Officiating at an aunt’s funeral reminds me of my source of strength
I hope to pass on such lessons to my sons in their battles against hemophilia
Last Friday, I had the honor of presiding over the funeral of my aunt Joyce. As I started to speak, I asked those attending to remember a particular date in 1973 when we, the family, celebrated the wedding of my uncle Pat. Everyone was dancing, and joy just filled the air. I was 9 and sitting in a chair when Aunt Joyce suddenly approached me and said, “Come on, Joe Buddy. It’s time to do the dance I taught you.”
Immediately I found myself on the dance floor, looking into my aunt’s beautiful blue eyes and concentrating hard to remember all the steps she’d taught me. Everyone took a step back as we started to command the room. As I looked at her, the performer in me came out. We nailed every step as everyone stood clapping and chanting, “You go, Joe Buddy.” I knew I couldn’t miss a step because my aunt was there to carry me through the dance.
That particular night so long ago was like magic. Love permeated the air as we all celebrated a wedding and our love for one another. I think of this moment when I feel lost and unsure of myself. I go back to when the bonds of family wrapped me in a blanket and ensured that I had a place to belong. I was somebody to somebody.
Memories like this one continue to reassure me, especially when faced with the difficult task of raising my two sons. I want them to know what my 9-year-old self felt on that dance floor. I want them to feel wrapped in my love, comforted in the knowledge that though it may get hard to battle against the ravages of their cases of hemophilia, they’ll always have space to feel invited and loved beyond anything they could ever imagine.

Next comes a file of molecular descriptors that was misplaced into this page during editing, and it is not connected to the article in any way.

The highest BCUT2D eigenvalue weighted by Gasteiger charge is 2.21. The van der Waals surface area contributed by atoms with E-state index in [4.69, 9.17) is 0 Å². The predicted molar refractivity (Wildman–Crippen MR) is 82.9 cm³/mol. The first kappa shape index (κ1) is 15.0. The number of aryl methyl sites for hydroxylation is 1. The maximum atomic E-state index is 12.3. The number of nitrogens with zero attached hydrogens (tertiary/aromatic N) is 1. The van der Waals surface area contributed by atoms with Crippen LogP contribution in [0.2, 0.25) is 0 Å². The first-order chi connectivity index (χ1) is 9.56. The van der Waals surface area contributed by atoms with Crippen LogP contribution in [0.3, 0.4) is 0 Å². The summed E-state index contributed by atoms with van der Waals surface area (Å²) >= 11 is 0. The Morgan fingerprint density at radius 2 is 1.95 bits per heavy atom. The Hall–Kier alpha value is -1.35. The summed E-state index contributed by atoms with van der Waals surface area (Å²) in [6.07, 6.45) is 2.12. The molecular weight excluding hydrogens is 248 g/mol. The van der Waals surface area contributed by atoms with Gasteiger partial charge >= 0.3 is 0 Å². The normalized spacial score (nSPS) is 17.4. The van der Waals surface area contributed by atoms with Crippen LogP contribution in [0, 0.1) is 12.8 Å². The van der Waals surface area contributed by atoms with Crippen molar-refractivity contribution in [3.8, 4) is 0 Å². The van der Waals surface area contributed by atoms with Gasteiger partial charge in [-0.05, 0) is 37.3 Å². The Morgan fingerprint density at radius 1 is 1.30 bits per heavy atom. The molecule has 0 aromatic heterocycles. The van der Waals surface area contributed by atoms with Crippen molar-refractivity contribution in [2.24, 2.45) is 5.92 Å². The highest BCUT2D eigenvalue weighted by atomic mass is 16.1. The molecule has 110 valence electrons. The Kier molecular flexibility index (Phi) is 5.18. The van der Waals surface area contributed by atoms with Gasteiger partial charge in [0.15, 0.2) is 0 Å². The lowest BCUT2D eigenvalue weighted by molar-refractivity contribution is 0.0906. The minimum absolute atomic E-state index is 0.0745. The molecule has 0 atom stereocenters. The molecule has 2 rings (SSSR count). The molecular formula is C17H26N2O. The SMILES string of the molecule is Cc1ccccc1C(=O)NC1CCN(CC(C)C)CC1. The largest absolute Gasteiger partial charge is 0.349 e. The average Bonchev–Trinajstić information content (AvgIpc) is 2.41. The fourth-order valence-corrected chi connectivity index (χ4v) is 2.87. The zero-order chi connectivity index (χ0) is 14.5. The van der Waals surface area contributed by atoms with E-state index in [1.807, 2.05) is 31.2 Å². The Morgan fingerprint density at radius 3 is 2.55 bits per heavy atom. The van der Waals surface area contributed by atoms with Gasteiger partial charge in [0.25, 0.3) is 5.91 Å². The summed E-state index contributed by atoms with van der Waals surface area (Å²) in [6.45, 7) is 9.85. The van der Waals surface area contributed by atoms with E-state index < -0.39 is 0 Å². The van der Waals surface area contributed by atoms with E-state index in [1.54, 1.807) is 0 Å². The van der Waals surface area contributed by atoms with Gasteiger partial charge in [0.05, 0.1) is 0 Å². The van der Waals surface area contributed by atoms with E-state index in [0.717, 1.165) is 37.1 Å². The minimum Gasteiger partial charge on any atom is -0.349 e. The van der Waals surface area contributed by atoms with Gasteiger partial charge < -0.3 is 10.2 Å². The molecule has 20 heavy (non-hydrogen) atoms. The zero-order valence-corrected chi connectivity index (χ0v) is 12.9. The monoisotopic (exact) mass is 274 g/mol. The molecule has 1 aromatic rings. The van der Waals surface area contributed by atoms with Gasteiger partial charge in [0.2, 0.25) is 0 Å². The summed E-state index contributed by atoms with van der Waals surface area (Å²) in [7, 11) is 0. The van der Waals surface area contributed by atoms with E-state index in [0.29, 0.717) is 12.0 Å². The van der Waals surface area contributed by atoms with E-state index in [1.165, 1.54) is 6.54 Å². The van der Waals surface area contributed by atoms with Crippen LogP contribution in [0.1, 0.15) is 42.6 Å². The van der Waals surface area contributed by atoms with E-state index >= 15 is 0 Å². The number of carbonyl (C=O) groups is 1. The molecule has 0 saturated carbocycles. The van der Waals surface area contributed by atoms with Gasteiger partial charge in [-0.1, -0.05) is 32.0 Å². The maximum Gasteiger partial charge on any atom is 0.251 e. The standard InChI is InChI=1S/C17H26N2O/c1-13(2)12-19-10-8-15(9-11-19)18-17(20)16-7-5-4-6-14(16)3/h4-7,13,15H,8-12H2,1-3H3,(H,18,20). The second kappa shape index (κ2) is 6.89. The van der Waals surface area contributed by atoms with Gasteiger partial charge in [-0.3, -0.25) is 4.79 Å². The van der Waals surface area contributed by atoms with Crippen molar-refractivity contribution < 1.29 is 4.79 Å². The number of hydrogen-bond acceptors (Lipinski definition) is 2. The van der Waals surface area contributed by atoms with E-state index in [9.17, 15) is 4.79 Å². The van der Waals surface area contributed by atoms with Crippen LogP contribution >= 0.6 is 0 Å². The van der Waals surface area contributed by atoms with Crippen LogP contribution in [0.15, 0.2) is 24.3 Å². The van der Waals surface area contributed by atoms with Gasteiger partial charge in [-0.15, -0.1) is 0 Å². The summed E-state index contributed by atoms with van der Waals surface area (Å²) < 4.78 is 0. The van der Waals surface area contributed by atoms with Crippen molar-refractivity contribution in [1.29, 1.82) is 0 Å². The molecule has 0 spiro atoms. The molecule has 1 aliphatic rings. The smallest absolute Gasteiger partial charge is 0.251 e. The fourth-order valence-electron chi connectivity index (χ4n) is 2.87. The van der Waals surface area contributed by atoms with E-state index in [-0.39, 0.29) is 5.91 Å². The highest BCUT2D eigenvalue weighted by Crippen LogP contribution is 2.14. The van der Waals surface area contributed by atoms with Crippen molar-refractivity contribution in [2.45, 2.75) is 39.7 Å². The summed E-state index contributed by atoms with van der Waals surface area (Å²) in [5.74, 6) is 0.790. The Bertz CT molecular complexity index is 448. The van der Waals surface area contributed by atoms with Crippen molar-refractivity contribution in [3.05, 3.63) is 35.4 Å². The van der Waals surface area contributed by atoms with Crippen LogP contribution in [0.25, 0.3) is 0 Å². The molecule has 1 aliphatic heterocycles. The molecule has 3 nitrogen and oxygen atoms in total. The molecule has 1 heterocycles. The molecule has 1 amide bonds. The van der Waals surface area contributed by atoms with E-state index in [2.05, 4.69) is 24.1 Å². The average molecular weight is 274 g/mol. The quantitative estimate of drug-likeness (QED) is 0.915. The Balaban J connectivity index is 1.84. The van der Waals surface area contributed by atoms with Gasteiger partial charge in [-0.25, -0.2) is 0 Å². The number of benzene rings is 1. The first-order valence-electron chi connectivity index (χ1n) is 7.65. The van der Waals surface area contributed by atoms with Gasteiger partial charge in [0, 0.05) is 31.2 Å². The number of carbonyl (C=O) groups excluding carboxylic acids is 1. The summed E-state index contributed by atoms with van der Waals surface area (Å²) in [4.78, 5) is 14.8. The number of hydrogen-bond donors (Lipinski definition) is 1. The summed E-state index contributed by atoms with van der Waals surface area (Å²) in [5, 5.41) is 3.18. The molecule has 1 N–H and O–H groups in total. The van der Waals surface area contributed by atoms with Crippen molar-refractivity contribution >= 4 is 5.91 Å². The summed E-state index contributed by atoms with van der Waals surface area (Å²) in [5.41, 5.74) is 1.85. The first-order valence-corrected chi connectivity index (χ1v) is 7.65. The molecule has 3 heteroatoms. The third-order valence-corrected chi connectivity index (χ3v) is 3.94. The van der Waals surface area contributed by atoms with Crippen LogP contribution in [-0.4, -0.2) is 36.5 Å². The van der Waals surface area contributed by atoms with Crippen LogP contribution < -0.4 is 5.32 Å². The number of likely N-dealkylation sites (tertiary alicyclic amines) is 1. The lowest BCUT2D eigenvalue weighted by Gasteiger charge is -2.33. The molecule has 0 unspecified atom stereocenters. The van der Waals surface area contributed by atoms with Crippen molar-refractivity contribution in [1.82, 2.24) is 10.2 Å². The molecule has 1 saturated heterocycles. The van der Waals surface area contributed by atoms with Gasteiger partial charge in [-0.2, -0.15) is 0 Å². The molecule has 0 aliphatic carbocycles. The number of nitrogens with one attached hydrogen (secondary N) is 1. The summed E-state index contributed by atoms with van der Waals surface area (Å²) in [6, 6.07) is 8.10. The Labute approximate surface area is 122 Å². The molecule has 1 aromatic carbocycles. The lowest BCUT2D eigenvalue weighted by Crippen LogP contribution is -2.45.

The loss of my aunt was a catastrophic event in my extended family’s life, and her passing leaves a significant gap. The one thing I encouraged her children, my two amazing cousins, to do is to make their lives matter. They shouldn’t let the lessons she taught them go unnoticed; instead, they should take courage in the love and joy she left behind. At the end of my remarks, I told them, “Dance well. Love well. And let joy surround you always.”
The memory of my younger self reminds me of an answer to an age-old question: What is my source of strength? My reply, of course, is that I find support in the God of my understanding. But to draw on that power, one must discover a physical way to manifest that strength in life. The wedding in 1973 allowed me to glimpse into my faith’s headwaters.
Hopefully, when my sons are in their darkest moments and the pain of internal bleeds never seems to end, I may extend my hand to them and say, “It’s time to rely on the strength that I taught you.” In other words, it’s their time to dance. I hope I taught them the steps well and that they may gather their power to overcome adversity from the experiences they’ve shared with my wife and me. May they understand that I want to teach them the ultimate lesson: that love can conquer anything.
Today, I’m incredibly grateful for the strength that I learned to draw on from my family. I continue learning new steps and ways of expressing hope to my incredible sons. My goal is that one day, they may claim their own strength through the examples I offer them. I wish them a joy-filled life, secure in knowing they’re loved more than they can ever imagine.
Thank you, Aunt Joyce, for reminding me of love, the greatest of all things.
Note: Hemophilia News Today is strictly a news and information website about the disease. It does not provide medical advice, diagnosis, or treatment. This content is not intended to be a substitute for professional medical advice, diagnosis, or treatment. Always seek the advice of your physician or another qualified health provider with any questions you may have regarding a medical condition. Never disregard professional medical advice or delay in seeking it because of something you have read on this website. The opinions expressed in this column are not those of Hemophilia News Today or its parent company, BioNews, and are intended to spark discussion about issues pertaining to hemophilia.